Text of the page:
A quality scope with easy-to-adjust click adjustments for windage and elevation goes a long way in accuracy.

I also like rifle scopes with hash marks for holdover at different ranges. Simply shifting point-of-aim allows a good hit. Be certain to become familiar with the bullet’s point-of-impact versus point-of-aim at distances other than the range at which the rifle is zeroed. A competent rifleman may preselect click adjustment increments for different ranges. While an expert rifleman may enjoy firing and experimenting in 25-yard increments, most of us will be limited by time and skill to 50-yard drills. The 50-yard drill increment is simply more realistic.

If you envision firing at greatly disparate ranges, say, from 100 to 400 yards, then a card taped to the stock with the proper elevation “clicks” recorded is essential. The “dope card” should clearly spell out that you must move the elevation, say, four clicks to the positive. But do not neglect to make the table run in both directions. In other words, if you click to 300 yards, be certain you have the card properly filled out to run back to 100 or 200 yards. You may be as thorough as you care to be with this information, and it will pay off. Keep a copy of the table in a safe place in case weather or a fall dislodges the dope card. There are also a handful of modern rangefinding rifle scopes that make dope cards obsolete.

There are some things that must be avoided. Stock flex, for example, isn’t conducive to accuracy. As an example, a few of the clamshell/plastic-type aftermarket Ruger 10/22 stocks are a disaster and can negatively impact accuracy potential. Quality bipods work well but not all bipods are accuracy enhancers. They must be robustly built and stable when deployed. With these thoughts in mind, let’s return to the actual process of sighting-in.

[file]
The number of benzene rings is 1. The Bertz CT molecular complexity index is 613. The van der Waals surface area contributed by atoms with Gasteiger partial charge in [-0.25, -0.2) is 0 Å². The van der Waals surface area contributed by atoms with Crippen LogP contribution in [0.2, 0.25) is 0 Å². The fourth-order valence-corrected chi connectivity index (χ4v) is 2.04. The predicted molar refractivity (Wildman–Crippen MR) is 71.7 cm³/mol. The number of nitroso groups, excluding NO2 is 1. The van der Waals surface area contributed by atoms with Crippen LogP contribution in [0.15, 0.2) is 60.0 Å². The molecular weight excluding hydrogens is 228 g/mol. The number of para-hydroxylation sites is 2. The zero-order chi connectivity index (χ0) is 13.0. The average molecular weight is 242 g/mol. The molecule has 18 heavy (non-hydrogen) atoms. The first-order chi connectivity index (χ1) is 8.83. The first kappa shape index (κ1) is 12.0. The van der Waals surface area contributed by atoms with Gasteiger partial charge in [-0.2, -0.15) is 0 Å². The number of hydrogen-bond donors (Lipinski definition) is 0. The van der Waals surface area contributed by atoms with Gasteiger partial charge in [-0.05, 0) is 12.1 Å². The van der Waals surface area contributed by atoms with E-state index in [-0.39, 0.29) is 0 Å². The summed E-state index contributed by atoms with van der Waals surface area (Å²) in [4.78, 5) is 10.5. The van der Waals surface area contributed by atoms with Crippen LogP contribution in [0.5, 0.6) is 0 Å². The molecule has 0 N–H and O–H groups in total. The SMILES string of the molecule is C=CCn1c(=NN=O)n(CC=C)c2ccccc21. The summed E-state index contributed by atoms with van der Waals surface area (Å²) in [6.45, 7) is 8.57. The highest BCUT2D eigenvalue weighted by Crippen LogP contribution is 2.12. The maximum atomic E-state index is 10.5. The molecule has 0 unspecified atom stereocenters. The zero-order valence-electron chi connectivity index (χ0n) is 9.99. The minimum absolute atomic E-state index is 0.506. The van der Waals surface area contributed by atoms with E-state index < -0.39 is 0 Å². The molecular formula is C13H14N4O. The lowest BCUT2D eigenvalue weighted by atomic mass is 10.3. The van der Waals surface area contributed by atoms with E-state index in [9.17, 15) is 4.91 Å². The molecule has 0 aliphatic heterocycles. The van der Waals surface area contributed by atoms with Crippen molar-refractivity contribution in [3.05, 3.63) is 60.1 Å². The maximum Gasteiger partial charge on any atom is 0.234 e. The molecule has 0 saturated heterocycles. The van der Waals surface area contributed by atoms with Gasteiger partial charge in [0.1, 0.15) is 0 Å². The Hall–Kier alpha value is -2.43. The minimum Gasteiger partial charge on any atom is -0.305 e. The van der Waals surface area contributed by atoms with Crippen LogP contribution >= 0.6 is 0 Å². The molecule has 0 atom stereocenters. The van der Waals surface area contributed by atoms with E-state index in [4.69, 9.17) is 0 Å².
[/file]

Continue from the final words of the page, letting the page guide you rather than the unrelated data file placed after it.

Be certain you are comfortable firing from a solid rest. The recoil of the rifle should be well distributed on your shoulder. Relax, and don’t forget breath control. Keep the stock pressed into the shoulder to limit recoil.

You don’t have to spend a ton to get real precision!

Another concern is optical sight repeatability. I realize that the “wandering zero” or poor quality of some scopes is practically a thing of the past, assuming the scope is properly mounted. But there are poor optics. A few years ago, I mounted a Nikko Stirling on a Ruger .308. A friend who owns a shop had purchased ten or twelve of these on sale from a distributor. At ten rounds, the reticle came loose. We called the company for warranty service and never got through. A cheap lesson.

I have never tested a bad optic from Leupold or Burris and have had excellent luck with Vortex. SIG optics have also served me well. Just the same, a simple test of repeatability will prove the quality of a rifle scope.

I begin at 100 yards. Taking every advantage for accuracy, I fire three shots. Next, I move the elevation turret two notches up. Fire. Move the elevation turret down four notches. Fire. Move the elevation turret two notches up to the original zero. This is repeated for the windage turret. You should have an extra hole in the original group and four evenly spaced bullet holes in a near-perfect squared alignment over the original group. If not, your scope has a problem with repeatability of adjustments.

Be certain to confirm your field zero versus bench zero.

Finally, when shooting in the field, you may find the rifle delivers a different point of impact than when shot from a bench rest. This is to be expected. You should shoot in field firing positions at the range. Practice firing off hand from a common field rest such as a pack, kneeling, unsupported prone, or any likely field position you may encounter. In other words, obtain your initial zero on the bench, but then shoot from various “real life” field positions to verify that the zero will hold in the field.


Bob Campbell holds a degree in Criminal Justice and has authored over 10,000 articles and fourteen books for major publishers. Campbell has served as a peace officer and security professional, has taught the handgun professionally and is a competitive shooter. He is currently teaching his grandchildren not to be snowflakes.